A Big, Long Day: The Fastest Known Time on the Everest Base Camp Trail

Author’s Note: This is an abridged version of the original post, which includes a good bit more detail, particularly about the attempt itself. If you’ve got 20 minutes, I’d recommend checking that out: 


I start at 12:06am. Only the town mutts notice, arfing as I walk to the arch that marks the start of the 65 mile journey to Everest Base Camp, EBC, (and back). There's no starting gun, no fanfare, no chip timing. I start my Polar Vantage M (hoping that it'll last the 20-24 hours I'll need) and I'm off.

But what am I doing here? Why am I about to run 65 miles through the Himalayas by myself?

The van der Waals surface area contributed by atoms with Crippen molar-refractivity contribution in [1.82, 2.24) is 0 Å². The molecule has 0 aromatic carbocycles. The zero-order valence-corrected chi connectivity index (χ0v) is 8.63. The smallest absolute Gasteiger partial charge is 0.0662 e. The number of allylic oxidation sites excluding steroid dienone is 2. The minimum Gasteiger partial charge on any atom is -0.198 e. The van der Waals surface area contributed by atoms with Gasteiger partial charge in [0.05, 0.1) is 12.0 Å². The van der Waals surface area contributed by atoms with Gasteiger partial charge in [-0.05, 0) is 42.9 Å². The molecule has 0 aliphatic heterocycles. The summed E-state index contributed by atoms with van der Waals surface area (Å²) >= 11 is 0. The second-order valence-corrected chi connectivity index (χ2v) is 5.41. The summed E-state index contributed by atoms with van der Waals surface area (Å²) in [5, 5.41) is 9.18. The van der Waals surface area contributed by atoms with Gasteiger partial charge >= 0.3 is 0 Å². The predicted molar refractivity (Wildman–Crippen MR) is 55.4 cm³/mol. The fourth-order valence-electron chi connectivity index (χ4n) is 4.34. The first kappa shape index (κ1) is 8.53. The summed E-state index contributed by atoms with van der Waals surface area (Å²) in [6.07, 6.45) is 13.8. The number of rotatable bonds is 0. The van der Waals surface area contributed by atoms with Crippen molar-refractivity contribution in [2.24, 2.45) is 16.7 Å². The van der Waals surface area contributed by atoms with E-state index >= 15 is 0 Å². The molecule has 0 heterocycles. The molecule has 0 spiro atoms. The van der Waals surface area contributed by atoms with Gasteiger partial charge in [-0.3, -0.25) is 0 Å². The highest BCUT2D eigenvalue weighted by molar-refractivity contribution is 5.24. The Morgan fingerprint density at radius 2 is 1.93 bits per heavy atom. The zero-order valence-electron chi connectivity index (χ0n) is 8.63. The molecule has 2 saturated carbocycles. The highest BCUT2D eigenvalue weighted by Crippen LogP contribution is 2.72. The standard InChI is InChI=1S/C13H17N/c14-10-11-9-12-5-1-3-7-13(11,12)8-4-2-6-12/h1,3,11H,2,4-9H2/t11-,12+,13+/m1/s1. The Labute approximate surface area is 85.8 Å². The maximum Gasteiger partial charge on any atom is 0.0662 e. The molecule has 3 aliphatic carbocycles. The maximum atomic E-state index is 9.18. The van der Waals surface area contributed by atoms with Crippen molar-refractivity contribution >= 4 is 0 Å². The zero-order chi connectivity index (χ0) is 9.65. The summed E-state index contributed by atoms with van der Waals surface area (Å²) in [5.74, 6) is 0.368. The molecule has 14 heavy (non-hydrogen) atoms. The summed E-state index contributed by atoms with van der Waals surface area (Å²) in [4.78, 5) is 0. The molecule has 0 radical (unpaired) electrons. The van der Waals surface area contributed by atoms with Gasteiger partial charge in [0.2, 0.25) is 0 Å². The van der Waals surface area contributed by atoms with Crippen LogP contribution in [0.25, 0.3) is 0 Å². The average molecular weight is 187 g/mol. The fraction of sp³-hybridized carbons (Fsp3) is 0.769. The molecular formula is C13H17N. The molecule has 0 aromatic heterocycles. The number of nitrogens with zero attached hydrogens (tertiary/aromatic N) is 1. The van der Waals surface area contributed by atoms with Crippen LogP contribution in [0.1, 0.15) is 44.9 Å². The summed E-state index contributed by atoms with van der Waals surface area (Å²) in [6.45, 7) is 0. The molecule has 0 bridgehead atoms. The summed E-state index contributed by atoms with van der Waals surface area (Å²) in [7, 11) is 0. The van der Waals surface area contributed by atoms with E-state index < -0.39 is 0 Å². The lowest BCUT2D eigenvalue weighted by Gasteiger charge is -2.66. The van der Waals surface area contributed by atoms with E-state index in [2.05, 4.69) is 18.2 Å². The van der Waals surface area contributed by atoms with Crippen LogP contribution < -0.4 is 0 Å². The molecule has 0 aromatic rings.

As with seemingly everything in life, this long day represents serendipity at its finest. After running the U.S. Olympic Marathon Trials in Atlanta just two weeks earlier, a cancelled trip to Spain led me to reroute my post-Trials time-off to Nepal.

A note about COVID-19 -- when I was making all these plans in late February, the Corona Virus was but a minor epidemic in a handful of East Asian countries. A few people (like my parents) seemed alarmed at my plans to go to Asia, but Nepal had no cases yet and the risk seemed low.

But, after spending a mere week hiking in the mountains, I was flooded by news and messages documenting the exponential growth of COVID-19 and its effects on the world and the running community. In the handful of days I'd been incommunicado, cases had skyrocketed worldwide, events had been cancelled, and the World seemed much more concerned. Thus is the way of exponential growth.